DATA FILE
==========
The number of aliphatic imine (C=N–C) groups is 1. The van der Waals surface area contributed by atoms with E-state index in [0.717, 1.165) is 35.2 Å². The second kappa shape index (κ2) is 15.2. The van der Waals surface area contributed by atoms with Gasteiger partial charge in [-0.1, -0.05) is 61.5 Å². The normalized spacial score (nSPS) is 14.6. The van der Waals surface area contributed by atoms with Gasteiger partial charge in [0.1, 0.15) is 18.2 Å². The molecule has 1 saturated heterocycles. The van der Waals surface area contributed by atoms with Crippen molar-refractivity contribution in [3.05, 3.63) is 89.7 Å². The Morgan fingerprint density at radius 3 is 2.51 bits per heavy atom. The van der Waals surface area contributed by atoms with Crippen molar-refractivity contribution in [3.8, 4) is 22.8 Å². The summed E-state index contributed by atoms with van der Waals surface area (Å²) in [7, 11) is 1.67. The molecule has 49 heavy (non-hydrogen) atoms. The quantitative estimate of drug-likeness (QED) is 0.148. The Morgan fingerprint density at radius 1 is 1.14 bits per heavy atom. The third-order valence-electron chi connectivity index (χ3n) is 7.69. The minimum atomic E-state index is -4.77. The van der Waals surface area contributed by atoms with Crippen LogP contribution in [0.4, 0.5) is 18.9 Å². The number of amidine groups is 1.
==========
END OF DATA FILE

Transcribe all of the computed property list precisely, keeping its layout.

The number of aliphatic imine (C=N–C) groups is 1. The van der Waals surface area contributed by atoms with E-state index in [0.717, 1.165) is 35.2 Å². The second kappa shape index (κ2) is 15.2. The van der Waals surface area contributed by atoms with Gasteiger partial charge in [-0.1, -0.05) is 61.5 Å². The normalized spacial score (nSPS) is 14.6. The van der Waals surface area contributed by atoms with Gasteiger partial charge in [0.1, 0.15) is 18.2 Å². The molecule has 1 saturated heterocycles. The van der Waals surface area contributed by atoms with Crippen molar-refractivity contribution in [3.05, 3.63) is 89.7 Å². The Morgan fingerprint density at radius 3 is 2.51 bits per heavy atom. The van der Waals surface area contributed by atoms with Crippen molar-refractivity contribution in [3.8, 4) is 22.8 Å². The summed E-state index contributed by atoms with van der Waals surface area (Å²) in [7, 11) is 1.67. The molecule has 49 heavy (non-hydrogen) atoms. The quantitative estimate of drug-likeness (QED) is 0.148. The Morgan fingerprint density at radius 1 is 1.14 bits per heavy atom. The third-order valence-electron chi connectivity index (χ3n) is 7.69. The minimum atomic E-state index is -4.77. The van der Waals surface area contributed by atoms with Crippen LogP contribution in [0.4, 0.5) is 18.9 Å². The number of amidine groups is 1.